When a muskrat on a high-fibre diet repurposed Doug Hitchcox’s boathouse dock as his regular toilet, the Georgian Bay cottager soon tired of navigating a “scat minefield” every morning. “I’d sweep it away, wash it away, and then it was back again,” he says.
Hitchcox installed a live trap, but the little excreter took the bait and got away. Even dusting the dock with black and cayenne pepper didn’t work. That’s when Hitchcox turned to technol- ogy. He thought some noise would be a deterrent, but decided to take it one step further. He bought a motion-sensitive light fixture and mounted a floodlight in one of the sockets. Next, he screwed an AC outlet adapter into the other socket and plugged in a portable radio. Just as the muskrat was about to powder its nose, it got a blast of light and a burst of classic rock.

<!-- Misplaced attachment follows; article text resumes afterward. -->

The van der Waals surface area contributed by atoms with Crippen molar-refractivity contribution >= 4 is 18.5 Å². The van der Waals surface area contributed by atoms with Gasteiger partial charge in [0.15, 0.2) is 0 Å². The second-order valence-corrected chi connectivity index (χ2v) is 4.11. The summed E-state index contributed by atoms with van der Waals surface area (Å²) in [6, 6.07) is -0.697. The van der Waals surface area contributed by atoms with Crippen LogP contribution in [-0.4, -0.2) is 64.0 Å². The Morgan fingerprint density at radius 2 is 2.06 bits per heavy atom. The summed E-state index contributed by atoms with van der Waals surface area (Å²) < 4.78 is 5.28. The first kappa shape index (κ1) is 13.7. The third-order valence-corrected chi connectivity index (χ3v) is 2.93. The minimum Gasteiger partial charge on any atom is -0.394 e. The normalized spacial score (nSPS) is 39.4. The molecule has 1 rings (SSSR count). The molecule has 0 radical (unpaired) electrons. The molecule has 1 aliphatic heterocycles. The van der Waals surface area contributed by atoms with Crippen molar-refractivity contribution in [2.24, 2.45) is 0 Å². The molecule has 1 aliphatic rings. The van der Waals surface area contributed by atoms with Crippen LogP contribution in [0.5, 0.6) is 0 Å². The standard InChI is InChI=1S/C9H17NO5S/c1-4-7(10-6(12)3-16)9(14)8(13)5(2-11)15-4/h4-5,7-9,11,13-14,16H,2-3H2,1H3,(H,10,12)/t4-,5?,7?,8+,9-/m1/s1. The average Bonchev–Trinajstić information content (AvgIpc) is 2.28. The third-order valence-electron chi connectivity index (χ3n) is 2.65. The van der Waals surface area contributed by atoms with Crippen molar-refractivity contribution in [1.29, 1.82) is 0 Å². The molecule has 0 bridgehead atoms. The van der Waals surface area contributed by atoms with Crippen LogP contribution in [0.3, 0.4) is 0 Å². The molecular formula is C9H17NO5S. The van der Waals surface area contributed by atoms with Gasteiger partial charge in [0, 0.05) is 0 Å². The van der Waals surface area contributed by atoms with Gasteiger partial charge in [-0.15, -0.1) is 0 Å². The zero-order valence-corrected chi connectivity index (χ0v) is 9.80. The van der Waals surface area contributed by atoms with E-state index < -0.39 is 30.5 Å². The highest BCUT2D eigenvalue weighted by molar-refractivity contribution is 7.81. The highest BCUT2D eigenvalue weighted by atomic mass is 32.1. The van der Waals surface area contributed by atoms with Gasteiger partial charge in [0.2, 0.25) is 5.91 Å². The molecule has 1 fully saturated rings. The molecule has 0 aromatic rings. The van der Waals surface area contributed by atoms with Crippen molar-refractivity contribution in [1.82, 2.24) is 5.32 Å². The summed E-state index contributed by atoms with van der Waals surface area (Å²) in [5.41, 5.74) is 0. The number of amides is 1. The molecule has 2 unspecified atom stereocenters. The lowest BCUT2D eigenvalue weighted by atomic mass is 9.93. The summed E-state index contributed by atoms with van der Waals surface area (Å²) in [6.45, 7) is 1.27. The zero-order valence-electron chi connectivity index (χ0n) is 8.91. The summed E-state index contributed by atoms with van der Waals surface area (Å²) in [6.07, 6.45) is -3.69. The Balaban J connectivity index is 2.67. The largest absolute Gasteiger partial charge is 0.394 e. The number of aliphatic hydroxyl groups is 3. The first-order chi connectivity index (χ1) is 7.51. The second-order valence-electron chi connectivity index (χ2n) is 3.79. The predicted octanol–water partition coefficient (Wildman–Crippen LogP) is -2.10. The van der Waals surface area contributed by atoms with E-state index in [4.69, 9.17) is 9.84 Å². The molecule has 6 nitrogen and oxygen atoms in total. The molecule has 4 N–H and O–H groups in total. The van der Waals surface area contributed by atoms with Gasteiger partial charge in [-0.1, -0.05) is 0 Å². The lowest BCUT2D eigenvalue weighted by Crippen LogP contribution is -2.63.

It worked. “I know that station plays ‘Cat Scratch Fever,’” Hitchcox says. Perhaps Ted Nugent isn’t what an aquatic rodent wants to hear when it’s seeking relief. “The muskrat just disappeared and never came back,” Hitchcox says. “I only wish I’d thought of it earlier.”